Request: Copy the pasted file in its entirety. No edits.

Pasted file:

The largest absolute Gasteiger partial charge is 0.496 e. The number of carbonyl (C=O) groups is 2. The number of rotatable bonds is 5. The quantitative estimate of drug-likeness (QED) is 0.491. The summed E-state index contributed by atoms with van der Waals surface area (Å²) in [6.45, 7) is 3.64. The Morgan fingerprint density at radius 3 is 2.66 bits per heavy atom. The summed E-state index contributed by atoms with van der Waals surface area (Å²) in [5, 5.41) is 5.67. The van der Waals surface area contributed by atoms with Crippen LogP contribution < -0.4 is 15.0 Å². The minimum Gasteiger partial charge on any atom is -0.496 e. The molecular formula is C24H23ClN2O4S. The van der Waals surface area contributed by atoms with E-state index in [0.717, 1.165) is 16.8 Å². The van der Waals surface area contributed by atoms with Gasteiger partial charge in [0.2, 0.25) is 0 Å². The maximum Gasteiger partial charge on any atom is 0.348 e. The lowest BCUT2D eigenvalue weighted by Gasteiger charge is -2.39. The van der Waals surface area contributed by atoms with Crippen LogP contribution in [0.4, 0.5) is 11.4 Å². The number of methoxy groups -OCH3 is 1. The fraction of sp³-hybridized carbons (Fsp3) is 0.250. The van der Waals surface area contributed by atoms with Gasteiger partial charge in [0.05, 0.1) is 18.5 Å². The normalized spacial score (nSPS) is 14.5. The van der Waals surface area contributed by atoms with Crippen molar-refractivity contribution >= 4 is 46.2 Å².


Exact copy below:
The largest absolute Gasteiger partial charge is 0.496 e. The number of carbonyl (C=O) groups is 2. The number of rotatable bonds is 5. The quantitative estimate of drug-likeness (QED) is 0.491. The summed E-state index contributed by atoms with van der Waals surface area (Å²) in [6.45, 7) is 3.64. The Morgan fingerprint density at radius 3 is 2.66 bits per heavy atom. The summed E-state index contributed by atoms with van der Waals surface area (Å²) in [5, 5.41) is 5.67. The van der Waals surface area contributed by atoms with Crippen LogP contribution < -0.4 is 15.0 Å². The minimum Gasteiger partial charge on any atom is -0.496 e. The molecular formula is C24H23ClN2O4S. The van der Waals surface area contributed by atoms with E-state index in [0.717, 1.165) is 16.8 Å². The van der Waals surface area contributed by atoms with Gasteiger partial charge in [0.2, 0.25) is 0 Å². The maximum Gasteiger partial charge on any atom is 0.348 e. The lowest BCUT2D eigenvalue weighted by Gasteiger charge is -2.39. The van der Waals surface area contributed by atoms with Crippen LogP contribution in [0.4, 0.5) is 11.4 Å². The number of methoxy groups -OCH3 is 1. The fraction of sp³-hybridized carbons (Fsp3) is 0.250. The van der Waals surface area contributed by atoms with Gasteiger partial charge in [0.05, 0.1) is 18.5 Å². The normalized spacial score (nSPS) is 14.5. The van der Waals surface area contributed by atoms with Crippen molar-refractivity contribution >= 4 is 46.2 Å².